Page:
Free Resources for a Phantom Tollbooth Unit Study

As this site has begun to focus more and more on my writing, I debated whether or not to still blog about homeschooling. In the end I realized that homeschooling often fosters a love of reading and writing, and so it still had a place here. I will try to focus homeschool posts to things that relate to reading and writing.

The following is a list of wonderful resources to use in creating a unit study for The Phantom Tollbooth.


Learn about the author:
Find a short biography as well as a video interview with Norton Juster here.

Vocabulary:
Here is a Vocabulary List I created while doing our unit study. There are so many words in this book that will likely be new or unfamiliar to kids. Vocab is an important part of any unit study revolving around The Phantom Tollbooth.

Language Arts:
This figurative language chart from Read, Write, Think is a fantastic way to help kids see and understand figures of speech. Be sure to have them look for context clues to make inferences as to the meaning before having them look online for both the literal and figurative meanings. Using this types of figurative language sheet before the lesson is a good idea as well. Read, Write, Think is such an amazing free resource for homeschooling families, so be sure to check them out!


Looking for great inspiration on how to put together a study for The Phantom Tollbooth? Then check out this novel study preview. It is truly amazing! Make sure you check out the creator's website Reed Novel Studies, because priced at just 8.50 you may decide to buy his entire unit study rather than create your own because they are so well done.  (I am getting absolutely no compensation for recommending this. I was just impressed enough to mention it.)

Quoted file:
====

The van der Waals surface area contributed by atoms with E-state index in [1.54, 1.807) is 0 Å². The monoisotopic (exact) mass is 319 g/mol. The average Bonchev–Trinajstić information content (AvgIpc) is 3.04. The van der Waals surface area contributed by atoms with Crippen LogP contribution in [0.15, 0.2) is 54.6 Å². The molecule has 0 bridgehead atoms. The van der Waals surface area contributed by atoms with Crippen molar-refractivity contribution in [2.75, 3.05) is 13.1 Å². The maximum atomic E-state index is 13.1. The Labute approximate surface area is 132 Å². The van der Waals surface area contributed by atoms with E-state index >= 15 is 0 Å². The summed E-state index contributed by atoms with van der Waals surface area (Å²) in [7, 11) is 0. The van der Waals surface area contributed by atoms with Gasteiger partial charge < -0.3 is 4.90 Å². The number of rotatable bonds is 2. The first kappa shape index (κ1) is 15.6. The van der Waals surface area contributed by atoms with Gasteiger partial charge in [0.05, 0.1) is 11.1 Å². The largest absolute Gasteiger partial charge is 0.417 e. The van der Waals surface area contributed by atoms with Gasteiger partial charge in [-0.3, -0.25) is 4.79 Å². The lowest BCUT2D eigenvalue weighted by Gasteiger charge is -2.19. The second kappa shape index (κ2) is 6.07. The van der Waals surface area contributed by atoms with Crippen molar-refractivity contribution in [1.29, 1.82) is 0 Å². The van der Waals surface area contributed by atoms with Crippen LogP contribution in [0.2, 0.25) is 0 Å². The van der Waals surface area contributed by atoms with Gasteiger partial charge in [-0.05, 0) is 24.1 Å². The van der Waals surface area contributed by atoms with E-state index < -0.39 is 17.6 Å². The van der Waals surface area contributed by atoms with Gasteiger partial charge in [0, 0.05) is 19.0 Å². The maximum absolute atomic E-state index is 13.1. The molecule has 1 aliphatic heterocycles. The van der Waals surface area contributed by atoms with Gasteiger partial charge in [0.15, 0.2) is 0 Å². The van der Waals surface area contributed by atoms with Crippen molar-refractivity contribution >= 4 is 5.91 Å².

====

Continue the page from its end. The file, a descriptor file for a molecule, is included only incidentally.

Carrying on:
Math:
Dodecahedron template

A lesson on averages revolving around The Phantom Tollbooth, including a printout

If you have a puzzle lover, maybe they would like to try to crack the code of the Mathemagician's letter to King Azaz. Math puzzles mentions the idea here (you will need to scroll about 2/3 of the way down the page to find where it is mentioned) but states they were unable to find a solution. They did suppose the first part to translate out as "king azaz" which would give a starting point for some of the numbers/letters. As an alternative to breaking the code, you could have your child create their own number/letter code and write secret messages.

Enrichment Activities:
Maps:
This is a time-sensitive resource, but I wanted to include it because of how amazing it is. It is a free online cartography course beginning Apirl 18, 2018. It lasts for 6 weeks and requires 2-3 hours of study per week. This is going to be for older or advanced students, not elementary aged. If you miss this round, they do this course periodically, so check back with them later.

Here you can find a brief lesson on what cartography is.

Here you can find many resources for teaching about geography

And of course one of the best (and fun) things you can do is have your child create their own map of all the places Milo visits in the Phantom Tollbooth. We did this and Meechi was required to include one character Milo met in each place along with an impactful quote spoken by that character. You could include having your child provide a lesson Milo (or they themselves) learned in each place.

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